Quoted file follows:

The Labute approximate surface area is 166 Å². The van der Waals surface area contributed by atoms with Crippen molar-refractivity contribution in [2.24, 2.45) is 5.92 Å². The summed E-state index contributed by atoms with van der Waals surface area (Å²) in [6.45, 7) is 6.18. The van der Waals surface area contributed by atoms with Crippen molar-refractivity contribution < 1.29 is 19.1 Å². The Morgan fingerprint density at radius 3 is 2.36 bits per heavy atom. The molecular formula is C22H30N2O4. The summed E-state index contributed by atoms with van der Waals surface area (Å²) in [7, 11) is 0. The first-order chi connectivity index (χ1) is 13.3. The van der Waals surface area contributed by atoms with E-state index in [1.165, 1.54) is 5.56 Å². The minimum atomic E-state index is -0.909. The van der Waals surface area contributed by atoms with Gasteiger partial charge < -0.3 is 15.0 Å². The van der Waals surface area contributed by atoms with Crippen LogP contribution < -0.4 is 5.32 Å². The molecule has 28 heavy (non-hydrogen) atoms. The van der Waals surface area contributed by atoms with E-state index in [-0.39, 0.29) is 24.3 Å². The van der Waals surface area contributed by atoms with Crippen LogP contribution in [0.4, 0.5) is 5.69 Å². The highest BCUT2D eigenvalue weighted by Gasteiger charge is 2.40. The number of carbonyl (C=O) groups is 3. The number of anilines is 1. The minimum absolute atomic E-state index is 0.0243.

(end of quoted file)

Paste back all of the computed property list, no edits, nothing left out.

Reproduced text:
The Labute approximate surface area is 166 Å². The van der Waals surface area contributed by atoms with Crippen molar-refractivity contribution in [2.24, 2.45) is 5.92 Å². The summed E-state index contributed by atoms with van der Waals surface area (Å²) in [6.45, 7) is 6.18. The van der Waals surface area contributed by atoms with Crippen molar-refractivity contribution < 1.29 is 19.1 Å². The Morgan fingerprint density at radius 3 is 2.36 bits per heavy atom. The molecular formula is C22H30N2O4. The summed E-state index contributed by atoms with van der Waals surface area (Å²) in [7, 11) is 0. The first-order chi connectivity index (χ1) is 13.3. The van der Waals surface area contributed by atoms with E-state index in [1.165, 1.54) is 5.56 Å². The minimum atomic E-state index is -0.909. The van der Waals surface area contributed by atoms with Gasteiger partial charge < -0.3 is 15.0 Å². The van der Waals surface area contributed by atoms with Crippen LogP contribution < -0.4 is 5.32 Å². The molecule has 28 heavy (non-hydrogen) atoms. The van der Waals surface area contributed by atoms with E-state index in [-0.39, 0.29) is 24.3 Å². The van der Waals surface area contributed by atoms with Crippen LogP contribution in [0.4, 0.5) is 5.69 Å². The highest BCUT2D eigenvalue weighted by Gasteiger charge is 2.40. The number of carbonyl (C=O) groups is 3. The number of anilines is 1. The minimum absolute atomic E-state index is 0.0243.